Unlocking ambition through a Climate Market Club

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Illustration of people assembling a giant puzzle Illustration of people assembling a giant puzzle

International cooperation through market-based instruments, if designed well, could reduce the cost of implementing Nationally Determined Contributions (NDC) by more than half to US$250 billion per annum, or increase the amount of emissions removed by 5 GtCO2 a year, by 2030. Facilitating cooperation to raise climate ambition is a key priority for the Multilateral Development Banks (MDBs). 

Article 6 of the Paris Agreement recognizes voluntary cooperation among countries for implementing NDCs and raising ambition.  While the detailed rules for Article 6 remain to be finalized through international negotiations, the draft CoP25 text provides a basis for piloting by providing greater clarity on some of the essential elements of the Paris Agreement. Although several questions related to climate markets remain unresolved, views related to Article 6.2 appear to show convergence, and some countries are showing early leadership. 

Piloting Article 6.2 offers an opportunity for countries to collaboratively build capacity for climate action based on practical experience.  Pilots can also encourage countries to consider new and innovative approaches toward markets, leveraging the flexibility offered by the bottom-up framework of the Paris Agreement.  


A Climate Market Club

The World Bank Group, together with the MDB Working Group on Article 6, including Asian Development Bank, African Development Bank, European Bank for Reconstruction and Development, and Inter-American Development Bank, has established a Climate Market Club (or “Club”). The Club is a group of national governments that jointly develop modalities for piloting activities under Article 6.2 of the Paris Agreement. It is formed on the basis of mutual understanding and commitment from all Members to make efforts to adhere to and implement the principles of ensuring environmental integrity, avoiding double counting, and following the rules and guidance that emerge from the international negotiations. To date, representatives from eleven countries have already confirmed participation in the Club: Bangladesh, Bhutan, Chile, Ghana, Japan, Peru, Rwanda, Senegal, Singapore, Sweden, and Switzerland. Participation in the Club is voluntary and non-exclusive. Country participants in the Club may also authorize public or private sector entities, sub-national entities, or civil society organizations to participate in the Club and share their experiences.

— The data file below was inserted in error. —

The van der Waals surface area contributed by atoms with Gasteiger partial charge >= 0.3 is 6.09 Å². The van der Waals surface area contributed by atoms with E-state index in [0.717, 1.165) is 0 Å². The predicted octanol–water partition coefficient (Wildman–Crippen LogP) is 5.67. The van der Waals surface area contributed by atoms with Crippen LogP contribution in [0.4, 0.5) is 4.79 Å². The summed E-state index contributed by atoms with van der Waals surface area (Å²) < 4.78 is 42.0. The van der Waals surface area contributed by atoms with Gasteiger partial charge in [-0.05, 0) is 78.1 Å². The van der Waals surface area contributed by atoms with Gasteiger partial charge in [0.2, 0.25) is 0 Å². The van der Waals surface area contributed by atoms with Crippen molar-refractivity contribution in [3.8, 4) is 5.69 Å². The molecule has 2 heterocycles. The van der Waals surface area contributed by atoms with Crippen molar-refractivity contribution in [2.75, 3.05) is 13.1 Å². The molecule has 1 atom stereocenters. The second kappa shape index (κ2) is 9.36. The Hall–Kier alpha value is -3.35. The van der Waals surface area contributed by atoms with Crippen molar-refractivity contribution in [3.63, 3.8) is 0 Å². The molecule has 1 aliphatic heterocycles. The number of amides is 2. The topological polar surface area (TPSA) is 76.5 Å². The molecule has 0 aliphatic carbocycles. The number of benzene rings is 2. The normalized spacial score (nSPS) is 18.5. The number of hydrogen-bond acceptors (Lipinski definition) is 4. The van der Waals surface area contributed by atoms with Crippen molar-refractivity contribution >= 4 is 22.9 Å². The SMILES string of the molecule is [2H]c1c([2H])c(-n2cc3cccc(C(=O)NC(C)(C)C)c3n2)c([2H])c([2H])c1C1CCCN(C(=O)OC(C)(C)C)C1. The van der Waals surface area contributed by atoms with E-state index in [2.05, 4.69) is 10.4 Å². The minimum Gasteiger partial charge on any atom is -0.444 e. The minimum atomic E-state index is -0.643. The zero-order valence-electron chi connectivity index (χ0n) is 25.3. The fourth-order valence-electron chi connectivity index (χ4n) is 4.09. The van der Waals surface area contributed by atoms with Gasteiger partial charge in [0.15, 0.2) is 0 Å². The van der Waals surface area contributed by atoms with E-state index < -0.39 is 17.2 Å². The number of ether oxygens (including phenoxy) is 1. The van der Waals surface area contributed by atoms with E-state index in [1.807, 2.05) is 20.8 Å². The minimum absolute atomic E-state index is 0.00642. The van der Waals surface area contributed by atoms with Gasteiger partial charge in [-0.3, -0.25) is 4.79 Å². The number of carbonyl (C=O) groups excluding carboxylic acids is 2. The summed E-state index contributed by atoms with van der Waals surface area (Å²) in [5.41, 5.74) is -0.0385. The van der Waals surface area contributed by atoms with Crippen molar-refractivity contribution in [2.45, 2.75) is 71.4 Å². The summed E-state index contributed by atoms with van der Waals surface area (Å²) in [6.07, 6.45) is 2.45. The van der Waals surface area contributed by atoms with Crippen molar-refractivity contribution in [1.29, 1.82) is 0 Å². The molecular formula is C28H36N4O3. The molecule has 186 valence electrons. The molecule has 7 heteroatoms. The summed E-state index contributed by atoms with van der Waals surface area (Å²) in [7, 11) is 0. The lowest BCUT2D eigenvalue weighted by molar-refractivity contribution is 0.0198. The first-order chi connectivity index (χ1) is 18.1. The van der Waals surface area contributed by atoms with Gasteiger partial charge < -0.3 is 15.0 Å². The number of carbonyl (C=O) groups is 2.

“Market-based approaches offer a unique opportunity to unlock low-carbon investments. The bottom-up approach of the Paris Agreement means that countries have the flexibility to design approaches that work for them. Through the Climate Market Club, we intend to provide a platform for them to share experiences, learn from each other, and enhance domestic policy approaches for driving low-carbon investments.”
Wendy Hughes
Practice Manager, Carbon Markets and Innovation, World Bank
Structure of the Climate Market Club
Figure 1: Climate Market Club

The Club hopes to achieve a range of outcomes, key among them:

A platform to build expertise: The Club is intended to serve as a knowledge sharing platform for countries piloting Article 6. Club Members can draw from their experiences to translate concepts into implementation options, highlight potential challenges or capacity building gaps, and collectively outline practical approaches for robust and transparent cooperation. 

A solid knowledge base: The Club proposes to develop template documents frameworks, and approach papers through an evidence-based consultative process to facilitate informed decision-making for the generation, transfer, and use of mitigation outcomes from pilot activities in post-2020 climate markets. Outputs developed by the Club are intended to be made publicly available to facilitate participation by a broader set of players. 

Sending a strong signal of climate ambition: The Club also offers an opportunity for countries to signal their climate stewardship and contribute to the broader discussion of how Article 6 can be operationalized. Now more than ever, it is important to facilitate early action and increased ambition by effectively leveraging different approaches for countries to mobilize public and private finance for climate action. 


Sandhya Srinivasan

Senior Climate Change Specialist, World Bank

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